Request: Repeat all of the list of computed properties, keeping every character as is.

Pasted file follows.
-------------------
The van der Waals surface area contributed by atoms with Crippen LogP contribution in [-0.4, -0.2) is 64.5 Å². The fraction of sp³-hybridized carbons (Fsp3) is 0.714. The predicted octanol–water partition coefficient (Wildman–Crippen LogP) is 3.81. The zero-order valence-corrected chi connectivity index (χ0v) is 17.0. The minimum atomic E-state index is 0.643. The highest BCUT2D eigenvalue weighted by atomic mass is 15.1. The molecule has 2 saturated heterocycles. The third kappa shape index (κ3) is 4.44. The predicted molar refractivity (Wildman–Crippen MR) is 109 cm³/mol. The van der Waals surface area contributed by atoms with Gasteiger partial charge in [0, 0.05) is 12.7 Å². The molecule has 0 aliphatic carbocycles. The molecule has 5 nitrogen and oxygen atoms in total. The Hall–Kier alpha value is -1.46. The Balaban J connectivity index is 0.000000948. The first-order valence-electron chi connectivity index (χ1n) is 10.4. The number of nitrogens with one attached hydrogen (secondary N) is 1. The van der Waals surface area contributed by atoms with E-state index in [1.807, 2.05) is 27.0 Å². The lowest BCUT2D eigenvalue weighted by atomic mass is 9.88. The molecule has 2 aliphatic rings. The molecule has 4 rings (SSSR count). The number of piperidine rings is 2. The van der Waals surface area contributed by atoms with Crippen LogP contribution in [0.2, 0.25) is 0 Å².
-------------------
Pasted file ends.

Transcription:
The van der Waals surface area contributed by atoms with Crippen LogP contribution in [-0.4, -0.2) is 64.5 Å². The fraction of sp³-hybridized carbons (Fsp3) is 0.714. The predicted octanol–water partition coefficient (Wildman–Crippen LogP) is 3.81. The zero-order valence-corrected chi connectivity index (χ0v) is 17.0. The minimum atomic E-state index is 0.643. The highest BCUT2D eigenvalue weighted by atomic mass is 15.1. The molecule has 2 saturated heterocycles. The third kappa shape index (κ3) is 4.44. The predicted molar refractivity (Wildman–Crippen MR) is 109 cm³/mol. The van der Waals surface area contributed by atoms with Gasteiger partial charge in [0, 0.05) is 12.7 Å². The molecule has 0 aliphatic carbocycles. The molecule has 5 nitrogen and oxygen atoms in total. The Hall–Kier alpha value is -1.46. The Balaban J connectivity index is 0.000000948. The first-order valence-electron chi connectivity index (χ1n) is 10.4. The number of nitrogens with one attached hydrogen (secondary N) is 1. The van der Waals surface area contributed by atoms with E-state index in [1.807, 2.05) is 27.0 Å². The lowest BCUT2D eigenvalue weighted by atomic mass is 9.88. The molecule has 2 aliphatic rings. The molecule has 4 rings (SSSR count). The number of piperidine rings is 2. The van der Waals surface area contributed by atoms with Crippen LogP contribution in [0.2, 0.25) is 0 Å².